As the antioxidant effects of ashwagandha can improve female fertility-related hormone balance, they also seem to benefit male fertility as well. This was shown in a study that increased levels of reproductive hormones, sperm motility, and sperm count. This was attributed in part to the antioxidant properties of ashwagandha, which act to protect sperm cells from oxidative stress damage.
Are Ashwagandha Supplements Safe to Take During Pregnancy?
Ashwagandha has been used medicinally for thousands of years in India, and is believed to help with a wide variety of health issues including anxiety, fatigue, sleep disorders, joint pain, poor memory, neurological conditions, and stress. The impressive list of health issues ashwagandha addresses makes it an ideal supplement — except for women who are pregnant.
While the use of herbal products during pregnancy may seem like a very natural option, the truth is that several such products can bring about pregnancy complications.
In recent years several roots, spices, and herbs have become popular for their varied health benefits. The use of some of those, however, needs to be greatly tempered during pregnancy. Ashwagandha, and the spice turmeric, are two examples.
The United States Food and Drug Administration (FDA) classifies ashwagandha as likely unsafe during pregnancy. The FDA categorizes medications by their potential teratogenic risk, where teratogenic is defined as a chemical or drug that may cause abnormal fetal development. Within this system ashwagandha is a Category C medication, which of the five categories lies in the middle for potential risk. Category C medications have animal studies that showed adverse effects on the fetus, but no controlled studies involving women. Which loosely translates to: we don’t know for sure if this compound is harmful to human fetal development, but it could be.
Ashwagandha May Increase the Risk of Miscarriage
While ashwagandha does offer many benefits, it includes compounds that may cause miscarriage. The National Institutes of Health (NIH) feels the same way, and has deemed ashwagandha unsafe for pregnant women because of the possibility it may trigger uterine contractions and cause miscarriages.
While there have been no formal studies of ashwagandha and miscarriage risk, there have been animal studies that resulted in increased miscarriages when study subjects were given large amounts of ashwagandha. While a person could be tempted to say, well then, simply don’t take large amounts of the spice, for such a serious matter it makes more sense to air on the side of caution and avoid ashwagandha altogether for the duration of a pregnancy.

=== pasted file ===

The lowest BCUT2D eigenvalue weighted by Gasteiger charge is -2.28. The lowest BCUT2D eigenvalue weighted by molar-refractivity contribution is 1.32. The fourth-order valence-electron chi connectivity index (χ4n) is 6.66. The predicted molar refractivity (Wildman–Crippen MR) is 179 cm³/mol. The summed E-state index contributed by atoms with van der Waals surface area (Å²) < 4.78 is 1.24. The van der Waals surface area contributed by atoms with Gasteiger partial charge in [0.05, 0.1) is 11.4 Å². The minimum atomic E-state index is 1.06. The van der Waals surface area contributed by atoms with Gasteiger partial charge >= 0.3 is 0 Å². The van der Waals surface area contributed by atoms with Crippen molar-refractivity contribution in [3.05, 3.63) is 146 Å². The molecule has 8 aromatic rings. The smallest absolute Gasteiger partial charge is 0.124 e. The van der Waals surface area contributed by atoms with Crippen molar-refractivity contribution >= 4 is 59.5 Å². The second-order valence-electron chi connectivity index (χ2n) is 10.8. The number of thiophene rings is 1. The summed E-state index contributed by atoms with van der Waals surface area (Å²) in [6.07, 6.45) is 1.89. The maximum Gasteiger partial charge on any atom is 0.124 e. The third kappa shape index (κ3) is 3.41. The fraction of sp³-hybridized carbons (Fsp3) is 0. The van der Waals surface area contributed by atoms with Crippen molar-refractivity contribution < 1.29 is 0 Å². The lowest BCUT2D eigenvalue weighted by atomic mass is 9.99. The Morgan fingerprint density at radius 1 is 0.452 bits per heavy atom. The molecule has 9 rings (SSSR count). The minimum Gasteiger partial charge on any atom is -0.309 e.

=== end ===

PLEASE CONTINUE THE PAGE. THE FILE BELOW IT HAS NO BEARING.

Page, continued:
Ashwagandha may increase a woman’s fertility and increase her chances of getting pregnant, and for that it may make sense (and be safe) for a woman to take ashwagandha supplements prior to becoming pregnant. Once pregnant, though, one should discontinue with the supplements.
Supplements That Are Safer Than Ashwagandha for Pregnant Women
Ashwagandha has many health benefits that make it a great natural supplement — for anyone who is not pregnant.
If you’re looking for nutritionally rich supplements that are safe during pregnancy, spirulina, folic acid, and CoQ10 are all good options.
Folic acid is a synthetic form of folate (vitamin B9). Pregnant women are encouraged to supplement their diet with folic acid because its been shown to reduce the chances of severe birth defects such as spina bifida.
Like ashwagandha, CoQ10 is a strong antioxidant. CoQ10 helps supply energy to all the cells in the body. While CoQ10 is found in some foods, it’s usually in low concentrations. That’s why it’s a popular nutritional supplement.
CoQ10 supplementation has been shown to decrease the risk of pre-eclampsia in pregnant woman. Pre-eclampsia is a complication that affects some pregnant women any time after about 20 weeks of pregnancy. If not pre-eclampsia is not properly treated significant complications to both the baby and the mother can occur.
Women with high levels of CoQ10 often have higher pregnancy rates, so CoQ10 is a good supplement to take both when trying to conceive and during pregnancy.
Pregnancy and Ashwagandha Safety Conclusion
Ashwagandha has proven fertility benefits for both women and men — perhaps even more so for men. It’s a supplement that’s safely taken by many couples who are trying to conceive. Once conception occurs, though, a pregnant woman should stop taking ashwagandha. Though not conclusively proven to be unsafe during pregnancy, studies involving ashwagandha and pregnancy in animals have led experts to question this supplement’s safety in pregnant humans.